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Recognition for global partnerships FOREIGN WINNERS

The Queen's Awards have a uniquely British feel about them. The very reason for their introduction in the 1960s was to encourage domestic innovation and technology and to celebrate the success of British exporters.

But the competition is now an international one with 27 per cent of this year's winners thesubsidiaries of foreign owned companies. American, Japanese, Swiss, Swedish and German companies are all represented alongside such British institutions as Lloyd's Register of Shipping and Marks & Spencer.

Masaaki Nakamura, managing director of Yuasa Battery, said the award had been well received in Japan, as had an earlier export award success in 1986. The company, which set up in Ebbw Vale, South Wales in 1982, has trebled its exports in the past 10 years to more than £20m. It manufactures rechargeable batteries used as back-up supplies for security, medical and computer equipment.

"We regard this award as a very high honour for our company which endorses our parent company's confidence in investing here in the UK," Mr Nakamura said. "It must also encourage other overseas companies to see that Britain can be a country for secure investment."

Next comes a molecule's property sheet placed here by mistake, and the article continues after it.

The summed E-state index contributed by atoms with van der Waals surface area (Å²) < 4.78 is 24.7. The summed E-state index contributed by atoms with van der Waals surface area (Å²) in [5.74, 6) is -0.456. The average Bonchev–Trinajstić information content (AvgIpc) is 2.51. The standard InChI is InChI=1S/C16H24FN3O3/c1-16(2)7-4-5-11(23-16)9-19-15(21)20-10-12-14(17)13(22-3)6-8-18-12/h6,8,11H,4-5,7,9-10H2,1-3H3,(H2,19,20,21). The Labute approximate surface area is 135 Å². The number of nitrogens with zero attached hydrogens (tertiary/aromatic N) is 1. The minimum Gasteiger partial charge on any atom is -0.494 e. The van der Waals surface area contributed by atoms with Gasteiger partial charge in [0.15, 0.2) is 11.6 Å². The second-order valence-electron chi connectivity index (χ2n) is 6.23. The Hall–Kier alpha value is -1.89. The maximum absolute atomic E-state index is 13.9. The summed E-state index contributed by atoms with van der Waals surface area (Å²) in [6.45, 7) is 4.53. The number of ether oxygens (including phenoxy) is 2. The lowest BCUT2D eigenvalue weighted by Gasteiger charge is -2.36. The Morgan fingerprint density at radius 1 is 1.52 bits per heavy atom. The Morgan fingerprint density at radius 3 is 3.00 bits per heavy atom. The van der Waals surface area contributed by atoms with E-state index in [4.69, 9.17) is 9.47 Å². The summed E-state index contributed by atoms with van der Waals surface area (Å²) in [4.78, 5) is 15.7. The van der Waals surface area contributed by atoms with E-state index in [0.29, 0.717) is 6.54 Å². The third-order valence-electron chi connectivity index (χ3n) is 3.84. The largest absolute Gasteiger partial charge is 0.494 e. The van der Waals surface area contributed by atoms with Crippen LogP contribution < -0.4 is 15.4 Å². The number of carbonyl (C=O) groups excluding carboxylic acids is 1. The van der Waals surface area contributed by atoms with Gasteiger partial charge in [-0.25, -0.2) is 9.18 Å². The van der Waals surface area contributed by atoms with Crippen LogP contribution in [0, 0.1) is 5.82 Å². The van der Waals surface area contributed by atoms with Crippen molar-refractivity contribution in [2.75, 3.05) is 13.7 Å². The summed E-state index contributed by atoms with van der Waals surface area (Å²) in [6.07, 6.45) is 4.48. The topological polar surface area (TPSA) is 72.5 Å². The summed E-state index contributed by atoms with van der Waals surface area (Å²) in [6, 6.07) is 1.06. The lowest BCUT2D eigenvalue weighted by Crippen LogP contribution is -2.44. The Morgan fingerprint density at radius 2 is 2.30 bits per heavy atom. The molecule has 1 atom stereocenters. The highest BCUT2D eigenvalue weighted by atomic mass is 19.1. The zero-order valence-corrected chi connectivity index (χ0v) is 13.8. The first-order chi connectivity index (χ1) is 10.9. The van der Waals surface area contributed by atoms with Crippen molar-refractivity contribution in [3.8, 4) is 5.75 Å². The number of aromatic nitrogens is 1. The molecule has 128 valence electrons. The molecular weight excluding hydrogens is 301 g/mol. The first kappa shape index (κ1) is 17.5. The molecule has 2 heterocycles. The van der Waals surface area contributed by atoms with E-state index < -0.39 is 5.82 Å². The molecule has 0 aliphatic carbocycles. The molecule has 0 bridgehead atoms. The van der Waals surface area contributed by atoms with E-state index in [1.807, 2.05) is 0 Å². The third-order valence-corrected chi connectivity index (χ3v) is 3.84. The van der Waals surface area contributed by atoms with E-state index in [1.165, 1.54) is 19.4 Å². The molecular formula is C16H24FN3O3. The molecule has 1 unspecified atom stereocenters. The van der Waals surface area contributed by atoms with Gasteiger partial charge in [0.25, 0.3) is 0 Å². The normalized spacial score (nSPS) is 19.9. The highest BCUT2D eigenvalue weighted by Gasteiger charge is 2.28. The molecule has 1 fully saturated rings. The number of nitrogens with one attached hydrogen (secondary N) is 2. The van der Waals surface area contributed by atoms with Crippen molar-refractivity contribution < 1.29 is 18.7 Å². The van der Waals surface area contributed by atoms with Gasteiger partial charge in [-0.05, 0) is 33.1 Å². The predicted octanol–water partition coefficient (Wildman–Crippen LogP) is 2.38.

Yuasa is just beginning a further investment programme worth £7m which will increase output by 40 per cent in the next 12 months, following sales growth in France and Italy.

The value of a public endorsement of the investment strategy was supported by Peter Lishman, managing director of Boss Industrial Mouldings, of Mildenhall, Suffolk, a subsidiary of BIMS AG, of Switzerland. The company exports more than 70 per cent of its output of oven lights and indicators for domestic and commercial ovens.

"It shows we can deliver the goods," he said. "It shows we are competitive to the best European standards and is worth more than just a growth in sales volume."

TRAK Microwave, an American company based in Tampa, Florida, set up a subsidiary in Dundee on the east coast of Scotland in 1987 as a means to enter European markets for its high-technology components in the space, defence and communications industries. It now employs about 85 people with a turnover of £5m.

Dale Burns, company president, said of the company's export award: "We chose Dundee because we saw the advantages of the availability of highly skilled people at all levels. It looks like our decision paid off and TRAK in Tampa is real excited that the Dundee operation has received this recognition."

Diamond Power Speciality, of Dumbarton, Scotland, is a subsidiary of McDermott International, a large heavy engineering company based in the United States. Its workforce of 120 makes cleaning systems for boilers and heat exchangers and exports to 40 countries.

"We are very much a hands-off operation," said managing director Allan Naismith. "They probably don't know much about the Awards in the States, but they will do by the time we have finished with them".